Gardening Advice: Hillside Blues

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Gardening Advice: Hillside Blues

October 4, 2001
11:23am

Q: Spanning our backyard is a 60-foot-wide sloping lawn, in full sun, that’s dangerously steep to mow and an eyesore. What can we grow there that would be beautiful — without building any terraces? Linda Larson, Atlanta, Ga.

A: Mowing on a slope is no picnic, but neither is transplanting, watering, pruning, dividing, or weeding. So whatever you choose to plant there should be capable of growing with minimal attention once its roots are established. One sensible strategy, involving only slight disturbance of the soil and risk of erosion, is to stop mowing, let the lawn grow long, and create a meadow of mixed grasses and perennials. If a meadow landscape doesn’t suit your taste, you can still use the no-mow approach as an interim strategy for establishing trees and shrubs. As the large woody plants mature, their shade will, in time, eliminate sun-loving grasses and perennials and create niches for woodland plants. Watching this natural progression will be a gratifying experience.

Because lawn grasses form a dense, almost impenetrable mat of roots, few seeds can germinate and grow there. You should begin by digging holes in the lawn and filling them with vigorous, deep-rooted perennial plants such as baptisia, butterfly weed, gayfeather, aster, goldenrod, and yarrow. Meadows look best with several ornamental grasses intermixed. If you decide to add grasses to your liberated lawn, buy (or start from seed) transplants of switch grass, Panicum virgatum, and little bluestem, Schizachyrium scoparium. In autumn, plant daffodil bulbs for spring bloom. For natural-looking drifts of vegetation, set out clumps of a single kind of plant, with a few individuals scattered across the bank. If the hillside has depressions or ridges, make some of the drifts follow their contours. An established meadow of mixed grasses and perennials will persist happily with little care, provided you patrol it once a year to uproot tiny unwanted trees, shrubs, and vines that may have sprouted from seeds dropped by birds. Early spring is the ideal time to do this, using a spade or a weeder with a long blade. You can keep the plantings tidier by cutting the vegetation once a year, before spring bulbs emerge, with a sickle-bar mower or a string trimmer.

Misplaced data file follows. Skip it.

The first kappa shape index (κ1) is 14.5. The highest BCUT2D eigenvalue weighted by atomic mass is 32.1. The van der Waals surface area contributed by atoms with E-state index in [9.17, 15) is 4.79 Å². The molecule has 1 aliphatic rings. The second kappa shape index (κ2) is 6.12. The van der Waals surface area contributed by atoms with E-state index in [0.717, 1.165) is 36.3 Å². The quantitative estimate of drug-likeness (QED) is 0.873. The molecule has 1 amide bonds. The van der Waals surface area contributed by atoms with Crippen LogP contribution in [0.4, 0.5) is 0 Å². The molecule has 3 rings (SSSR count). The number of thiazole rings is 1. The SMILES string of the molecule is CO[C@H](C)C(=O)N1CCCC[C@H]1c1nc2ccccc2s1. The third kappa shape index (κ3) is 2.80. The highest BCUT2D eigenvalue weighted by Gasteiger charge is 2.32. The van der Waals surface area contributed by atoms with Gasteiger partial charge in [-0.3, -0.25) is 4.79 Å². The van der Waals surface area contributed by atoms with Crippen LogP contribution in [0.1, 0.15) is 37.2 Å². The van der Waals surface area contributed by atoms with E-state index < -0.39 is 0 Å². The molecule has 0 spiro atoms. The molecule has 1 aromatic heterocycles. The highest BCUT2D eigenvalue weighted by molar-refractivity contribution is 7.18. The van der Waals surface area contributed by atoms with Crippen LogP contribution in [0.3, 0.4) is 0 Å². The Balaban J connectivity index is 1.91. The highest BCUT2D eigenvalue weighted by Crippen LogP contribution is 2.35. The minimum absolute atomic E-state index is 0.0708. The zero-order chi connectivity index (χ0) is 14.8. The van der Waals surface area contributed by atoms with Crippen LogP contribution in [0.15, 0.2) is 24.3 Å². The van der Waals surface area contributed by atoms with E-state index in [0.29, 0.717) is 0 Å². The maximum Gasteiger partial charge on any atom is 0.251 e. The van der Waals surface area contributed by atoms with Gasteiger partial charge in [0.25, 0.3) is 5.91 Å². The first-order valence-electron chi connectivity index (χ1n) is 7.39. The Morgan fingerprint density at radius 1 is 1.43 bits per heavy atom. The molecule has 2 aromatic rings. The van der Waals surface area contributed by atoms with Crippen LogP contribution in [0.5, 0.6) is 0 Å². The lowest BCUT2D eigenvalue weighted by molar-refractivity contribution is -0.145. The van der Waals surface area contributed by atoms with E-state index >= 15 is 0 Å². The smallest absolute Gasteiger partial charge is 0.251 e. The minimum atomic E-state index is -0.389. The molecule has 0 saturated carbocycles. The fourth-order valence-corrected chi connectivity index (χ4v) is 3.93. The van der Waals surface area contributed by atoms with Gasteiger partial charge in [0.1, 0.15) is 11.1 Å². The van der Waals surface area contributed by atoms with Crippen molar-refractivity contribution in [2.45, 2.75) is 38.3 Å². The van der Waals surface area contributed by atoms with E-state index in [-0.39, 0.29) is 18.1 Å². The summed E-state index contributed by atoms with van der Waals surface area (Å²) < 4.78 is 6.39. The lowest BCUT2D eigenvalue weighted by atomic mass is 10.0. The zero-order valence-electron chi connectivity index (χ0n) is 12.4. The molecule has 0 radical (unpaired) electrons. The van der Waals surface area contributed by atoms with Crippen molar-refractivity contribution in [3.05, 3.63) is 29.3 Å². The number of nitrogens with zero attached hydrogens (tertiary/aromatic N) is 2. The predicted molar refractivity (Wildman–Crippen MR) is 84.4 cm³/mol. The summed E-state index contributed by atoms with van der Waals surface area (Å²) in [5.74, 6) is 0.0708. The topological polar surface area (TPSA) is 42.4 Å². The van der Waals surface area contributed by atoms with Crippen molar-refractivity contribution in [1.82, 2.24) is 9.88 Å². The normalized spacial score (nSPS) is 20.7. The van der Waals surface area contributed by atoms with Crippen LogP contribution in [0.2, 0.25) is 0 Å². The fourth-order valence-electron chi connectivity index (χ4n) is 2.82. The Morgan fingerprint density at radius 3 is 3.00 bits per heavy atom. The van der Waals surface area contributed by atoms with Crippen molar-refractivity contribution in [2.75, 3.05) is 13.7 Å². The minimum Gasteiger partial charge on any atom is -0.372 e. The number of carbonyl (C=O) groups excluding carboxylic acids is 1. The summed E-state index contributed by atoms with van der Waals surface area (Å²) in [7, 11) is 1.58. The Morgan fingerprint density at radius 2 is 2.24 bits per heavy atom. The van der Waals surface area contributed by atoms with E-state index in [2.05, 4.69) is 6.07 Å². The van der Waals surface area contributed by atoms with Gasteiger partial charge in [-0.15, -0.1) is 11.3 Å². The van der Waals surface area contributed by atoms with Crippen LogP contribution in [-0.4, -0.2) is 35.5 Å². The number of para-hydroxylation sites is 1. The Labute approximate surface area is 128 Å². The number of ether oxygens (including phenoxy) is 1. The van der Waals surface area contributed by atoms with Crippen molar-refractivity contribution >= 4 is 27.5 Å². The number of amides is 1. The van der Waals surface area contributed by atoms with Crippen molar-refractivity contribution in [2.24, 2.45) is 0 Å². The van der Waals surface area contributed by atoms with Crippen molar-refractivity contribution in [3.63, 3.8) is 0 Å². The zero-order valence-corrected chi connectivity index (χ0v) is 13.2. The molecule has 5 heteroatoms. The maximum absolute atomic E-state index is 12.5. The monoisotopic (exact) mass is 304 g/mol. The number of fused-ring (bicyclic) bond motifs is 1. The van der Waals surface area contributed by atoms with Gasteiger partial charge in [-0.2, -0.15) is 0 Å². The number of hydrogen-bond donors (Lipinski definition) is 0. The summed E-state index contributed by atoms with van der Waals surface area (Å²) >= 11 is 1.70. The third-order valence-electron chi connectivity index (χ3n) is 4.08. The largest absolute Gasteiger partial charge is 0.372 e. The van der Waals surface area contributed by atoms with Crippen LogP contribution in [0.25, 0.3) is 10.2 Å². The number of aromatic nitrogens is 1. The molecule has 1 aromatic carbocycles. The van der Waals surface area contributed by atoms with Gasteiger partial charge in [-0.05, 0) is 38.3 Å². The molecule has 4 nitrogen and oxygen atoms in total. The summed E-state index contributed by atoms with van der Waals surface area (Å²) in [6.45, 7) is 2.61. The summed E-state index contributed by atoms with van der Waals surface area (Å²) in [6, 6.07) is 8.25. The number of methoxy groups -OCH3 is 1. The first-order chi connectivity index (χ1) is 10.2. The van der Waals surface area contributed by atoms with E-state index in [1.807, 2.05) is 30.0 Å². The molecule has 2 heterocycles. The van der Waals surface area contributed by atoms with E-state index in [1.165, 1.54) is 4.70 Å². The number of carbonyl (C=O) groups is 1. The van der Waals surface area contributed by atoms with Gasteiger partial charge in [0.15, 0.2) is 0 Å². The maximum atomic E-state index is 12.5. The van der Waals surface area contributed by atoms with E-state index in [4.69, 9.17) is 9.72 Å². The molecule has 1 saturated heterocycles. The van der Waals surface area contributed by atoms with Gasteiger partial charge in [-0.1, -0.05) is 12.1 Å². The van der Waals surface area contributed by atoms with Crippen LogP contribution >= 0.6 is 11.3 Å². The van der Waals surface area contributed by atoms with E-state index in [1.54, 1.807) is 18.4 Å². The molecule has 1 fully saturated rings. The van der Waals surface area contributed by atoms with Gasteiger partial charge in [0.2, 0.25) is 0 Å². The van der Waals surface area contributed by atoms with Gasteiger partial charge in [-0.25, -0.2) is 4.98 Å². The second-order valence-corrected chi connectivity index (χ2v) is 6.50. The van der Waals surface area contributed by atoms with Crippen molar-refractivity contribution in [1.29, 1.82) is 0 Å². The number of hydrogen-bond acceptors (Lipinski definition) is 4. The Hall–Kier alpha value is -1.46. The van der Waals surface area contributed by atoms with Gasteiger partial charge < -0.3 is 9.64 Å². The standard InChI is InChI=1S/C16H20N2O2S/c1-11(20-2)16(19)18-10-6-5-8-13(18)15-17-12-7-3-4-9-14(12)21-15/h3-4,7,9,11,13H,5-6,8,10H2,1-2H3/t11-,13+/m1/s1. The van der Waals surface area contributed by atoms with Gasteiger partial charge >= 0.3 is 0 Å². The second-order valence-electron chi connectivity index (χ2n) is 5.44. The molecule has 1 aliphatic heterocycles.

If you wish to add trees and shrubs, Atlanta landscape architect Kerry Blind, of Ecos Environmental Design, suggests that you not line them up across the top of the slope, which would make the hill loom larger. Conversely, a row at the base of the incline will block your view and obstruct access. Instead, create a vista by concentrating trees and shrubs at the edges of the hill near the top of the slope and loosely interspersing them amid the perennials farther down. Within 60 feet of your house, plant only small to medium-height trees (15 to 30 feet) with attractive flowers and foliage. Natives that will thrive on a slope include crape myrtle, sourwood, and Eastern redbud. The list of suitable shrubs is even longer. Red osier dogwood is colorful both in leaf and when bare. Yaupon and dahoon hollies produce bright red berries. And there are many spreading junipers, some with blue or yellow foliage. As the trees mature and shady areas develop, add broadleaf evergreens such as azalea and leucothoe.     

On a site like yours, small plants (perennials in 4-inch pots and trees and shrubs in the smallest containers available) will give the best results. Digging large holes and keeping big plants watered through the first year is a daunting task, especially since you’ll probably need to water at least once a week. Small trees and shrubs will take hold quickly and often outpace larger specimens within several years. They’ll also put less strain on your back and your bank account.